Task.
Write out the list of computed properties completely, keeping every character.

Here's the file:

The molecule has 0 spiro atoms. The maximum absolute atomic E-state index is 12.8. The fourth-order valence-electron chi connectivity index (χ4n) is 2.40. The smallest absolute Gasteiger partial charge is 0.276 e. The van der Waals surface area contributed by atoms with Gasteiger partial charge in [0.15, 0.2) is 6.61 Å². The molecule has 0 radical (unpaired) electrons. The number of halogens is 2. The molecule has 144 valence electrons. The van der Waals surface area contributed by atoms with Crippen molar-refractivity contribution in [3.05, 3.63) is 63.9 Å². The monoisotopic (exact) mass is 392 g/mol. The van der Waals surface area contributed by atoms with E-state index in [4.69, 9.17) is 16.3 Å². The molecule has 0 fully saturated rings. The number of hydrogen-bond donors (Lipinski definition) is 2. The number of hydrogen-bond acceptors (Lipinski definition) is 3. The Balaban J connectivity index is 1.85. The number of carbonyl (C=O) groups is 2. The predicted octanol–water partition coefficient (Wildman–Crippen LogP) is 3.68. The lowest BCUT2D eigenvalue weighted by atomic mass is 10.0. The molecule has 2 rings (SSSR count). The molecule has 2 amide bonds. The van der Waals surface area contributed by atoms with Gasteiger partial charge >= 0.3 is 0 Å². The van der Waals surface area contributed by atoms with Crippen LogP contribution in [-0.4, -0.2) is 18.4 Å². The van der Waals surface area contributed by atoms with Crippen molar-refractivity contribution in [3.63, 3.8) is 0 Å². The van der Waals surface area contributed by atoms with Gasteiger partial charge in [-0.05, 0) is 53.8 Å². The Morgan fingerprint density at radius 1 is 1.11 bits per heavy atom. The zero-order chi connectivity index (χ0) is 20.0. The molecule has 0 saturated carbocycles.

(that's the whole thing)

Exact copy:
The molecule has 0 spiro atoms. The maximum absolute atomic E-state index is 12.8. The fourth-order valence-electron chi connectivity index (χ4n) is 2.40. The smallest absolute Gasteiger partial charge is 0.276 e. The van der Waals surface area contributed by atoms with Gasteiger partial charge in [0.15, 0.2) is 6.61 Å². The molecule has 0 radical (unpaired) electrons. The number of halogens is 2. The molecule has 144 valence electrons. The van der Waals surface area contributed by atoms with Crippen molar-refractivity contribution in [3.05, 3.63) is 63.9 Å². The monoisotopic (exact) mass is 392 g/mol. The van der Waals surface area contributed by atoms with E-state index in [4.69, 9.17) is 16.3 Å². The molecule has 0 fully saturated rings. The number of hydrogen-bond donors (Lipinski definition) is 2. The number of hydrogen-bond acceptors (Lipinski definition) is 3. The Balaban J connectivity index is 1.85. The number of carbonyl (C=O) groups is 2. The predicted octanol–water partition coefficient (Wildman–Crippen LogP) is 3.68. The lowest BCUT2D eigenvalue weighted by atomic mass is 10.0. The molecule has 2 rings (SSSR count). The molecule has 2 amide bonds. The van der Waals surface area contributed by atoms with Gasteiger partial charge >= 0.3 is 0 Å². The van der Waals surface area contributed by atoms with Crippen LogP contribution in [-0.4, -0.2) is 18.4 Å². The van der Waals surface area contributed by atoms with Crippen molar-refractivity contribution in [3.63, 3.8) is 0 Å². The van der Waals surface area contributed by atoms with Gasteiger partial charge in [-0.05, 0) is 53.8 Å². The Morgan fingerprint density at radius 1 is 1.11 bits per heavy atom. The zero-order chi connectivity index (χ0) is 20.0. The molecule has 0 saturated carbocycles.